Gilroy will receive a new paved trail near Antonio Del Buono
Elementary School and improvements to Little Arthur Creek after
receiving more than $200,000 in grant money from the Santa Clara
Valley Water District this week.
Gilroy will receive a new paved trail near Antonio Del Buono Elementary School and improvements to Little Arthur Creek after receiving more than $200,000 in grant money from the Santa Clara Valley Water District this week.
The water district approved a $249,550 grant to create a parkway trail along Lions Creek between Wren and Kern avenues. It also approved a $24,523 grant to the nonprofit Trout Unlimited to work with landowners to ensure that Little Arthur Creek has enough water during dry months.
The trails program, which provided money for Lions Creek, and the Environmental Enhancement Program, which provided money for Little Arthur Creek, are supported by Measure B, a parcel tax for creek safety and flood protection approved by Santa Clara Valley Water District voters in 2000. The water district previously allocated Measure B money for projects in 2003 and 2005, project manager Brian Mendenhall said.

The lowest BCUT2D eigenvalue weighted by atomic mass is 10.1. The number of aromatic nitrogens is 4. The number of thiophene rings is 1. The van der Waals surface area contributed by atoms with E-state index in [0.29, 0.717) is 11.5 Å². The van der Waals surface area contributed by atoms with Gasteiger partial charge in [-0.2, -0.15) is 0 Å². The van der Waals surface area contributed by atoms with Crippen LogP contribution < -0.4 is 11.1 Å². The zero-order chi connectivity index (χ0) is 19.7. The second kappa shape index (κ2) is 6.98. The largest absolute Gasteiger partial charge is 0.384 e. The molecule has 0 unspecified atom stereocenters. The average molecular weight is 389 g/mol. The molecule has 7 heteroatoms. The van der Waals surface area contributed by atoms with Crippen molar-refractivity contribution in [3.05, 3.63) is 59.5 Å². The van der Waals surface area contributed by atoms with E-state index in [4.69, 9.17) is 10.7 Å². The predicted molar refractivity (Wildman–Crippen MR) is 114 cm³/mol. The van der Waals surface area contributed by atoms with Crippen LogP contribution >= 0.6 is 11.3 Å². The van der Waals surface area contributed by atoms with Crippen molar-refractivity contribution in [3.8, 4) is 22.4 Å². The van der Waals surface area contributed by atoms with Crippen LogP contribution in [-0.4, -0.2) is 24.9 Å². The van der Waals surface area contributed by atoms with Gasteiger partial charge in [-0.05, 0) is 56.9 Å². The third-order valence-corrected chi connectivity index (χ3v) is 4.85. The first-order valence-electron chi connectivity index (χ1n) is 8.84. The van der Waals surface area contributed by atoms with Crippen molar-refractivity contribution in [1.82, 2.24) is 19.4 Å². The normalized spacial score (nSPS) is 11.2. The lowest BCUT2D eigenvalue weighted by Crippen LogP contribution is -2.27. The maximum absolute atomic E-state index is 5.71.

Chris Côté, who has worked on both projects as a member of the water district’s Environmental Advisory Commission, said this is the first time Gilroy has benefited from Measure B.
That was one of the reasons it was so important that Gilroy benefit from the program this time around, Mendenhall said.
“It is important to the district and the board that we have geographic distribution across the grant programs,” he said.
The total cost of the 0.6-mile Lions Creek project, which will create two trail sections on a current maintenance road, is $1.657 million. The Little Arthur Creek project will cost $49,203.
The City of Morgan Hall also obtained $100,275 last week from the water district’s trails program for the three-mile Madrone Channel Trail. The new unpaved trail, which will use a current maintenance road, will include access points at Cochrane Road and Main, Dunne and Tennant avenues. The total cost of the project is about $200,000.
In addition, that city obtained $72,202 for an Environmental Enhancement Project at Llagas Creek and Olive Avenue. The project, which will cost $118,281, entails getting rid of invasive plants along the creek bed to allow native plants can flourish.